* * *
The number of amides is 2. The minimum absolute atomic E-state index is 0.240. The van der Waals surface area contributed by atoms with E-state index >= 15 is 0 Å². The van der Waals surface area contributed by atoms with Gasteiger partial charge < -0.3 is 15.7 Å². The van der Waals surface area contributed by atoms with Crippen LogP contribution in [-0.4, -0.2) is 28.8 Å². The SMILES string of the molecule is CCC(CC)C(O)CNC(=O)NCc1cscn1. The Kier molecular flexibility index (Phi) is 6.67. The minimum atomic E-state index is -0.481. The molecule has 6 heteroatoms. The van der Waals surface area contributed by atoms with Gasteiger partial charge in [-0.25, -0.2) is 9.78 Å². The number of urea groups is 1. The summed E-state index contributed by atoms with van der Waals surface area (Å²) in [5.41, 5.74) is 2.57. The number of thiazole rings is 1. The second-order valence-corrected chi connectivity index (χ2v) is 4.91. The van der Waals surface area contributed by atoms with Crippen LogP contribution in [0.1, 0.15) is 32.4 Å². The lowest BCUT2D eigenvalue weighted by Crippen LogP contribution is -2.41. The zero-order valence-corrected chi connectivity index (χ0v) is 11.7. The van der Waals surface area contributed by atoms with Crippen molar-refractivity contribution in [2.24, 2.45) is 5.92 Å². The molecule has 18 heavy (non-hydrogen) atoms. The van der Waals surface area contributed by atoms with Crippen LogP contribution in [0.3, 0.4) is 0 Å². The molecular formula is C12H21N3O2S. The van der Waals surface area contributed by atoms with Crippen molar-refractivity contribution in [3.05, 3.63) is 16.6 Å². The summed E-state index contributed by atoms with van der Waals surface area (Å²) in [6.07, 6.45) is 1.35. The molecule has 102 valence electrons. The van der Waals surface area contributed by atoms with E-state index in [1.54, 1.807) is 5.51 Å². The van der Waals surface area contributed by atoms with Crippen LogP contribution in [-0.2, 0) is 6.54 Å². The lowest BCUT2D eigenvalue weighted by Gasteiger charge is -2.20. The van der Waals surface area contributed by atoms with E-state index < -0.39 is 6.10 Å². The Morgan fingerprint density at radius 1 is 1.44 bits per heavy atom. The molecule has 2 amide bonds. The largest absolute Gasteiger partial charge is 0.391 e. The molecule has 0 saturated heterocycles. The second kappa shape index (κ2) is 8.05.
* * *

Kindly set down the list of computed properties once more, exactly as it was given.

The number of amides is 2. The minimum absolute atomic E-state index is 0.240. The van der Waals surface area contributed by atoms with E-state index >= 15 is 0 Å². The van der Waals surface area contributed by atoms with Gasteiger partial charge < -0.3 is 15.7 Å². The van der Waals surface area contributed by atoms with Crippen LogP contribution in [-0.4, -0.2) is 28.8 Å². The SMILES string of the molecule is CCC(CC)C(O)CNC(=O)NCc1cscn1. The Kier molecular flexibility index (Phi) is 6.67. The minimum atomic E-state index is -0.481. The molecule has 6 heteroatoms. The van der Waals surface area contributed by atoms with Gasteiger partial charge in [-0.25, -0.2) is 9.78 Å². The number of urea groups is 1. The summed E-state index contributed by atoms with van der Waals surface area (Å²) in [5.41, 5.74) is 2.57. The number of thiazole rings is 1. The second-order valence-corrected chi connectivity index (χ2v) is 4.91. The van der Waals surface area contributed by atoms with Crippen LogP contribution in [0.1, 0.15) is 32.4 Å². The lowest BCUT2D eigenvalue weighted by Crippen LogP contribution is -2.41. The zero-order valence-corrected chi connectivity index (χ0v) is 11.7. The van der Waals surface area contributed by atoms with Crippen molar-refractivity contribution in [2.24, 2.45) is 5.92 Å². The molecule has 18 heavy (non-hydrogen) atoms. The van der Waals surface area contributed by atoms with Crippen LogP contribution in [0.3, 0.4) is 0 Å². The molecular formula is C12H21N3O2S. The van der Waals surface area contributed by atoms with Crippen molar-refractivity contribution in [3.05, 3.63) is 16.6 Å². The summed E-state index contributed by atoms with van der Waals surface area (Å²) in [6.07, 6.45) is 1.35. The molecule has 102 valence electrons. The van der Waals surface area contributed by atoms with E-state index in [1.54, 1.807) is 5.51 Å². The van der Waals surface area contributed by atoms with Crippen LogP contribution in [-0.2, 0) is 6.54 Å². The lowest BCUT2D eigenvalue weighted by Gasteiger charge is -2.20. The van der Waals surface area contributed by atoms with E-state index < -0.39 is 6.10 Å². The Morgan fingerprint density at radius 1 is 1.44 bits per heavy atom. The molecule has 2 amide bonds. The largest absolute Gasteiger partial charge is 0.391 e. The molecule has 0 saturated heterocycles. The second kappa shape index (κ2) is 8.05.